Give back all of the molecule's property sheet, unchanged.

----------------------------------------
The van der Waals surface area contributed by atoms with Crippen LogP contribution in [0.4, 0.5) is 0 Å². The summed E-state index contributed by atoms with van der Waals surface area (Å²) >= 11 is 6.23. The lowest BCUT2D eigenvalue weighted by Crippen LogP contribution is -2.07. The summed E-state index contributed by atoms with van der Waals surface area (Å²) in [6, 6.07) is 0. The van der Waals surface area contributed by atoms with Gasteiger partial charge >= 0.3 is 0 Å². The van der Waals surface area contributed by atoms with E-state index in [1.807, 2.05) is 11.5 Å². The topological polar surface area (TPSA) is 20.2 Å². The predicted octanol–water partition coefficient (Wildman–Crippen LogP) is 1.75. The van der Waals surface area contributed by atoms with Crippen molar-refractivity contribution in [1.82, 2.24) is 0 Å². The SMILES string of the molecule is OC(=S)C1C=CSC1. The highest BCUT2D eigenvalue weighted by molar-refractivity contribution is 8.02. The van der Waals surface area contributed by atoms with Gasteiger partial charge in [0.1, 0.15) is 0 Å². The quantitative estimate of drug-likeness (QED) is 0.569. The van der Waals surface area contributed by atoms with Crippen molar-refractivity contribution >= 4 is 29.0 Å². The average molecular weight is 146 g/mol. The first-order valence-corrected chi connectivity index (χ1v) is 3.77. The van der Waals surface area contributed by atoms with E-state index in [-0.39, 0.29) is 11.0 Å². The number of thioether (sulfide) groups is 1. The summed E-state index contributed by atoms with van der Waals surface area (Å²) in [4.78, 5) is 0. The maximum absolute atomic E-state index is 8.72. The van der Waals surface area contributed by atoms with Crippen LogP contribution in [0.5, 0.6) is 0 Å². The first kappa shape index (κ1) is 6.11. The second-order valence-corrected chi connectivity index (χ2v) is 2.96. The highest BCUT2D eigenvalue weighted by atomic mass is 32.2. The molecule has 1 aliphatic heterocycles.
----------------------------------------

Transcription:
The van der Waals surface area contributed by atoms with Crippen LogP contribution in [0.4, 0.5) is 0 Å². The summed E-state index contributed by atoms with van der Waals surface area (Å²) >= 11 is 6.23. The lowest BCUT2D eigenvalue weighted by Crippen LogP contribution is -2.07. The summed E-state index contributed by atoms with van der Waals surface area (Å²) in [6, 6.07) is 0. The van der Waals surface area contributed by atoms with Gasteiger partial charge >= 0.3 is 0 Å². The van der Waals surface area contributed by atoms with E-state index in [1.807, 2.05) is 11.5 Å². The topological polar surface area (TPSA) is 20.2 Å². The predicted octanol–water partition coefficient (Wildman–Crippen LogP) is 1.75. The van der Waals surface area contributed by atoms with Crippen molar-refractivity contribution in [1.82, 2.24) is 0 Å². The SMILES string of the molecule is OC(=S)C1C=CSC1. The highest BCUT2D eigenvalue weighted by molar-refractivity contribution is 8.02. The van der Waals surface area contributed by atoms with Gasteiger partial charge in [0.1, 0.15) is 0 Å². The quantitative estimate of drug-likeness (QED) is 0.569. The van der Waals surface area contributed by atoms with Crippen molar-refractivity contribution >= 4 is 29.0 Å². The average molecular weight is 146 g/mol. The first-order valence-corrected chi connectivity index (χ1v) is 3.77. The van der Waals surface area contributed by atoms with E-state index in [-0.39, 0.29) is 11.0 Å². The number of thioether (sulfide) groups is 1. The summed E-state index contributed by atoms with van der Waals surface area (Å²) in [4.78, 5) is 0. The maximum absolute atomic E-state index is 8.72. The van der Waals surface area contributed by atoms with Crippen LogP contribution in [0.5, 0.6) is 0 Å². The first kappa shape index (κ1) is 6.11. The second-order valence-corrected chi connectivity index (χ2v) is 2.96. The highest BCUT2D eigenvalue weighted by atomic mass is 32.2. The molecule has 1 aliphatic heterocycles.